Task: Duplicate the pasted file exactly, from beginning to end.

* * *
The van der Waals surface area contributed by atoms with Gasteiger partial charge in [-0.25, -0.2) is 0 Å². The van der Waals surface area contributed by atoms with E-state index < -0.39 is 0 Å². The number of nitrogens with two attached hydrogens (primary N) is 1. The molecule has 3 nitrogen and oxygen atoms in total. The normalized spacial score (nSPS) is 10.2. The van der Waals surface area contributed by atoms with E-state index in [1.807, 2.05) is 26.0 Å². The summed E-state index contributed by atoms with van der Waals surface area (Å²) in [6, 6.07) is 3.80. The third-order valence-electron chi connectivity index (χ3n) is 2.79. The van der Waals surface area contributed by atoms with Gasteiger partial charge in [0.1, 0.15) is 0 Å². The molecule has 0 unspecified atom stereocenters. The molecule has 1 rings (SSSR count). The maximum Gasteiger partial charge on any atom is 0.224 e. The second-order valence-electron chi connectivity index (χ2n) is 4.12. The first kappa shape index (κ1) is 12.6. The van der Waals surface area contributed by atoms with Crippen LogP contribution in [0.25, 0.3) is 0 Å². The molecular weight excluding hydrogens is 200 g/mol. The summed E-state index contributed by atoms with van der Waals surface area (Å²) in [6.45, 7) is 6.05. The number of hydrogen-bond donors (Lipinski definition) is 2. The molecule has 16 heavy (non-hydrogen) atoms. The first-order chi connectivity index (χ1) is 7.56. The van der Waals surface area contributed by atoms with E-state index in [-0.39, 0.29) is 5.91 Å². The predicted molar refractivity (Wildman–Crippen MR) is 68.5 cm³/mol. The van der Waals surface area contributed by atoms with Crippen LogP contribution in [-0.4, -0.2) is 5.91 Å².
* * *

The van der Waals surface area contributed by atoms with Gasteiger partial charge in [-0.25, -0.2) is 0 Å². The van der Waals surface area contributed by atoms with E-state index < -0.39 is 0 Å². The number of nitrogens with two attached hydrogens (primary N) is 1. The molecule has 3 nitrogen and oxygen atoms in total. The normalized spacial score (nSPS) is 10.2. The van der Waals surface area contributed by atoms with E-state index in [1.807, 2.05) is 26.0 Å². The summed E-state index contributed by atoms with van der Waals surface area (Å²) in [6, 6.07) is 3.80. The third-order valence-electron chi connectivity index (χ3n) is 2.79. The van der Waals surface area contributed by atoms with Gasteiger partial charge in [0.1, 0.15) is 0 Å². The molecule has 0 unspecified atom stereocenters. The molecule has 1 rings (SSSR count). The maximum Gasteiger partial charge on any atom is 0.224 e. The second-order valence-electron chi connectivity index (χ2n) is 4.12. The first kappa shape index (κ1) is 12.6. The van der Waals surface area contributed by atoms with Crippen LogP contribution in [0.25, 0.3) is 0 Å². The molecular weight excluding hydrogens is 200 g/mol. The summed E-state index contributed by atoms with van der Waals surface area (Å²) in [6.45, 7) is 6.05. The number of hydrogen-bond donors (Lipinski definition) is 2. The molecule has 16 heavy (non-hydrogen) atoms. The first-order chi connectivity index (χ1) is 7.56. The van der Waals surface area contributed by atoms with E-state index in [-0.39, 0.29) is 5.91 Å². The predicted molar refractivity (Wildman–Crippen MR) is 68.5 cm³/mol. The van der Waals surface area contributed by atoms with Crippen LogP contribution in [-0.4, -0.2) is 5.91 Å².